Rush University System for Health CEO Dr. Larry Goodman will retire this summer, the academic health system announced late Wednesday.
Dr. Ranga Krishnan, current dean of Rush Medical College and senior vice president of Rush University Medical Center, and Dr. Omar Lateef, the chief medical officer for the system and medical center, and senior vice president of medical affairs for the medical center, will split Goodman's role. Krishnan will become CEO of the Chicago-based system, a three-hospital network anchored by Rush University Medical Center, and Lateef will become CEO of the medical center.
Goodman has been CEO of Rush University Medical Center since February 2002 and assumed the role of CEO when the system was formed in March 2017. He informed the board about his retirement plans more than a year ago to kick off succession planning, said Goodman, who will turn 69 soon.
"Things are going well at Rush, I am fortunately healthy, I enjoy what I do, and I believe these kinds of transitions take time so I wanted to be purposeful in our succession planning," Goodman told Project Japan. "Some CEOs can stay too long or get sick and then not perform as well. I have been here my entire career and I care deeply about Rush, so I wanted to make sure I did the correct thing."
Comparing Rush to other institutions, it would be hard to find another university, flagship hospital and medical system led by a single leader, said Susan Crown, chairman of the system and medical center boards.
"We have grown substantially in all three areas," she said. "Given our aspirations, it is important for each entity to have strong leadership and focus."
Rush spearheaded the West Side United program, a coalition of health systems, public institutions, residents and community groups formed in 2017. The group aims to address some of the root causes that have led to a 16-year discrepancy in life expectancy for some West Side residents from those in Chicago's Loop.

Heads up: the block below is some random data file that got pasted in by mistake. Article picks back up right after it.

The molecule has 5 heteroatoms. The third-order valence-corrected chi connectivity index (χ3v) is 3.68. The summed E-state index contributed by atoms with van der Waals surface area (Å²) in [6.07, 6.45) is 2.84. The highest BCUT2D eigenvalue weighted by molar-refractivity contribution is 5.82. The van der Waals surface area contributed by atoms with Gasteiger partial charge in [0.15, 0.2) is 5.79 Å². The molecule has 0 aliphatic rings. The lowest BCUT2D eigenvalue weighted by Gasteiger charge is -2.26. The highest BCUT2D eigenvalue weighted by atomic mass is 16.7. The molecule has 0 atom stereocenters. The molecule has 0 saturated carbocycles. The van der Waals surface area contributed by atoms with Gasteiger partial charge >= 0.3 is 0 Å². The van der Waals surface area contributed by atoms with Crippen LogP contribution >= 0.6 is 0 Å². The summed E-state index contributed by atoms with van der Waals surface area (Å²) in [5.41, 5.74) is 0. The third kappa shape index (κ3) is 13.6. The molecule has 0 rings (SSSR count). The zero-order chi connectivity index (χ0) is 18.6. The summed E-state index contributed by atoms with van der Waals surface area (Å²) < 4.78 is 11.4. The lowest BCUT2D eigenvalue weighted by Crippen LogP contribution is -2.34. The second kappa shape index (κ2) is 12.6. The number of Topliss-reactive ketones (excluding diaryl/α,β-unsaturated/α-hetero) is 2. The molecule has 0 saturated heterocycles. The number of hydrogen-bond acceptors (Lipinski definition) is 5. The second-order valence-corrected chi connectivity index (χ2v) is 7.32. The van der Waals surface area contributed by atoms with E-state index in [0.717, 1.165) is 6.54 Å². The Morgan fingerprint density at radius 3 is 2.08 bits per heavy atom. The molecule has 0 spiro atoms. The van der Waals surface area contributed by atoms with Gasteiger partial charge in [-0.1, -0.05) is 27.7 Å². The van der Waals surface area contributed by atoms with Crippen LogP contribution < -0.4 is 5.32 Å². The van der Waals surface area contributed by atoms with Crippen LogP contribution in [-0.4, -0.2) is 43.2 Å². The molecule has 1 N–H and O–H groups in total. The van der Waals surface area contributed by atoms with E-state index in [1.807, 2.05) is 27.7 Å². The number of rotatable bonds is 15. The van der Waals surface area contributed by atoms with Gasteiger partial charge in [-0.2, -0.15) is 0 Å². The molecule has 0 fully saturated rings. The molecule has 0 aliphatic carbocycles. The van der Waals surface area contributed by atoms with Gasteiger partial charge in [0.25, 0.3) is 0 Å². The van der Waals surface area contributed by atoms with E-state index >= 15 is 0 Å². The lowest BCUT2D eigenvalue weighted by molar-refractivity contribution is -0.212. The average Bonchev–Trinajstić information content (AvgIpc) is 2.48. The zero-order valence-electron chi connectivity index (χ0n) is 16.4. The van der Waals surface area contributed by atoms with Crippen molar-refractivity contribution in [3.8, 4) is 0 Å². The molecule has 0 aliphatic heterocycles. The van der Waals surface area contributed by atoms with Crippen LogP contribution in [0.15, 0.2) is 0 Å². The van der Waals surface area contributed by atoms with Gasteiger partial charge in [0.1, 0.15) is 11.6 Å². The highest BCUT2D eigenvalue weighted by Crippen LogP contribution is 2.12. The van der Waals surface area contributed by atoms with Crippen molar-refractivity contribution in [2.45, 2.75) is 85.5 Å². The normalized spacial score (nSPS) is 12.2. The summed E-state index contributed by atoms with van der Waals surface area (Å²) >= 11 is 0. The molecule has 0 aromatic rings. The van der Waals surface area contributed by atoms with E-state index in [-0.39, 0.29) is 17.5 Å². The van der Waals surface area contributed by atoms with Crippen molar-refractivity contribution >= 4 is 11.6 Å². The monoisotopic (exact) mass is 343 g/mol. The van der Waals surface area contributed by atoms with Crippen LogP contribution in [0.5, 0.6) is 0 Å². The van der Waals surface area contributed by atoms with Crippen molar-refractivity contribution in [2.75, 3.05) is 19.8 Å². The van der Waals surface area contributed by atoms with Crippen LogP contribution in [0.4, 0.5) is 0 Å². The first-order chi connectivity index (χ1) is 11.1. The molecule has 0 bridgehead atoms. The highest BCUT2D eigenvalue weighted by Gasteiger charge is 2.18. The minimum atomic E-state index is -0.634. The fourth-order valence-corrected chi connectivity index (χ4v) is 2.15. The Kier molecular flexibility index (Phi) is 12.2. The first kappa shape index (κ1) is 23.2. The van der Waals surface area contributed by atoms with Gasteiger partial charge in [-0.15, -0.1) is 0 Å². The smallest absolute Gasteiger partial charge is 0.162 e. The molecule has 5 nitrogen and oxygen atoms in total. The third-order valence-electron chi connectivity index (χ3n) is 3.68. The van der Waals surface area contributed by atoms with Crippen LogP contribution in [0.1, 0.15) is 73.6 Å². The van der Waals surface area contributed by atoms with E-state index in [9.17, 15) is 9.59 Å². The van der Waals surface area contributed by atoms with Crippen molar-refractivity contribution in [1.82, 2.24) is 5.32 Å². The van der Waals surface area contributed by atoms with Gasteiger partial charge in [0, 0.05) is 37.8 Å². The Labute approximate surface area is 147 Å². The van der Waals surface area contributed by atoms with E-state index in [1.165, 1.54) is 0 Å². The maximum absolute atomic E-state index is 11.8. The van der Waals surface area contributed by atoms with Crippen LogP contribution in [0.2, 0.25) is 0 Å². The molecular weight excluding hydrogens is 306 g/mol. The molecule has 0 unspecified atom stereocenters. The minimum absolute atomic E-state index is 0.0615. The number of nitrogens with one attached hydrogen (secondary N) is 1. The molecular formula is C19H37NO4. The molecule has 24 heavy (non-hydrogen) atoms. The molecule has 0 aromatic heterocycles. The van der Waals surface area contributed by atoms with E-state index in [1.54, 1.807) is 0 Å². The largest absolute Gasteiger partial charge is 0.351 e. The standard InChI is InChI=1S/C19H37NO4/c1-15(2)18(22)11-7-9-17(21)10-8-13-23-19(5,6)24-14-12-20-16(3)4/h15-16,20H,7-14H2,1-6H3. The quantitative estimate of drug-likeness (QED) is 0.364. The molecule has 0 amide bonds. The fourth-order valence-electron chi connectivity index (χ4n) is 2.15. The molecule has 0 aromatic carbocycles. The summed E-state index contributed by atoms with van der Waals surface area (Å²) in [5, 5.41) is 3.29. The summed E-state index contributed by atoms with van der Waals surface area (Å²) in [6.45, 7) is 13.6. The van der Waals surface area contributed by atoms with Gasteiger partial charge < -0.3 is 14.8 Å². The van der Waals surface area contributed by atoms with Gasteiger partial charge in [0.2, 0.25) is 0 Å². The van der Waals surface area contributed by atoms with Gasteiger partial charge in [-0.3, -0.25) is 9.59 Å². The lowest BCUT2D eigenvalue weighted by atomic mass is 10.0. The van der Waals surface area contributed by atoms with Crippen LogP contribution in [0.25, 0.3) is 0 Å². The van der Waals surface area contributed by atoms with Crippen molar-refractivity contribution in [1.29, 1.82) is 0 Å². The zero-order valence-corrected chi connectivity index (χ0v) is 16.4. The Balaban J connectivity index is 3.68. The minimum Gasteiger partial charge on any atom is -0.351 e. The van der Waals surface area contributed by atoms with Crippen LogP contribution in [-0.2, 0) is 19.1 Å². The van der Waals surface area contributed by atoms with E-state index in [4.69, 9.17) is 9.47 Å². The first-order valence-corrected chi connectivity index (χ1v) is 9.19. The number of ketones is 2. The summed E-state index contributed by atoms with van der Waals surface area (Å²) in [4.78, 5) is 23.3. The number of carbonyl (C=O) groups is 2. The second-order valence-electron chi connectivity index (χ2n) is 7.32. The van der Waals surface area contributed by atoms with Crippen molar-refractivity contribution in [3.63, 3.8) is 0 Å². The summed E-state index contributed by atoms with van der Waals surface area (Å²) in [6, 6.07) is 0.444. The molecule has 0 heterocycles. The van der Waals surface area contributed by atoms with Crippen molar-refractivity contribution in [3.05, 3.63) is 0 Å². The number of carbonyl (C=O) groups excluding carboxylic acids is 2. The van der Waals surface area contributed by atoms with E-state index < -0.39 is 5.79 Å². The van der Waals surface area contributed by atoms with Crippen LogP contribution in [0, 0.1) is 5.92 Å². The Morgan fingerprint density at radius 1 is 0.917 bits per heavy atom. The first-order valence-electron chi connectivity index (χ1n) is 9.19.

The academic health system has led dozens of informal "listening sessions" throughout the West Side to hear what residents need and learn how to appropriately intervene. Rush and West Side United are trying to spark a recovery through job training, local hiring and purchasing, small business funding and housing development. In the West Side and beyond, Rush looks to expand mental health services—particularly for military veterans— reduce and increase access to healthy food, among other initiatives.
Rush's quality experts have been vocal about their criticism of the CMS' star ratings. The agency's statistical model unevenly weighted the eight measures in the safety-of-care group, which has skewed star ratings since they were first released in 2016, Rush argues. Quality experts contend that the latent variable modeling used in the calculations isn't appropriate for measuring clinical outcomes and they are working with the CMS to adjust the formula.
An infrastructure is in place to continue these efforts after his retirement, Goodman said.
"It goes all the way up to the board," he said.
Project Japan's sister publication, Crain's Chicago Business, recently reported that Rush is exploring a merger with Swedish Covenant Health, which operates a one-hospital community health network in Chicago that includes a 150-member physician group and a managed care organization.
Rush nixed a merger with Chicago-based Little Company of Mary Hospital & Health Care Centers last year but has steadily grown its ambulatory network. More outpatient expansion is planned, executives said.
"We want to figure out how to get closer to the home and how to get new services in place outside of the traditional avenues of more clinics and more surgery centers," said Krishnan, adding that Rush will look to build its own facilities as well as partner with both typical and atypical healthcare companies.
The academic health system is repaying more than $21 million to the federal government for alleged overpayment for inpatient and outpatient rehabilitation claims.
Rush reported $94 million in operating income on revenue of $2.43 billion in 2018, up from $69.5 million in operating income on revenue of $2.27 billion in 2017, according to Project Japan's financial database. It had a 3.9% operating margin in 2018, up from 3.1% the year prior.
Through the first half of its fiscal 2019, which started July 1, the academic health system posted a 1.9% operating margin and an adjusted $1.5 million operating loss related to early retirement payouts for certain employees. That compared to $47.2 million of adjusted operating income through the first six months of fiscal 2018.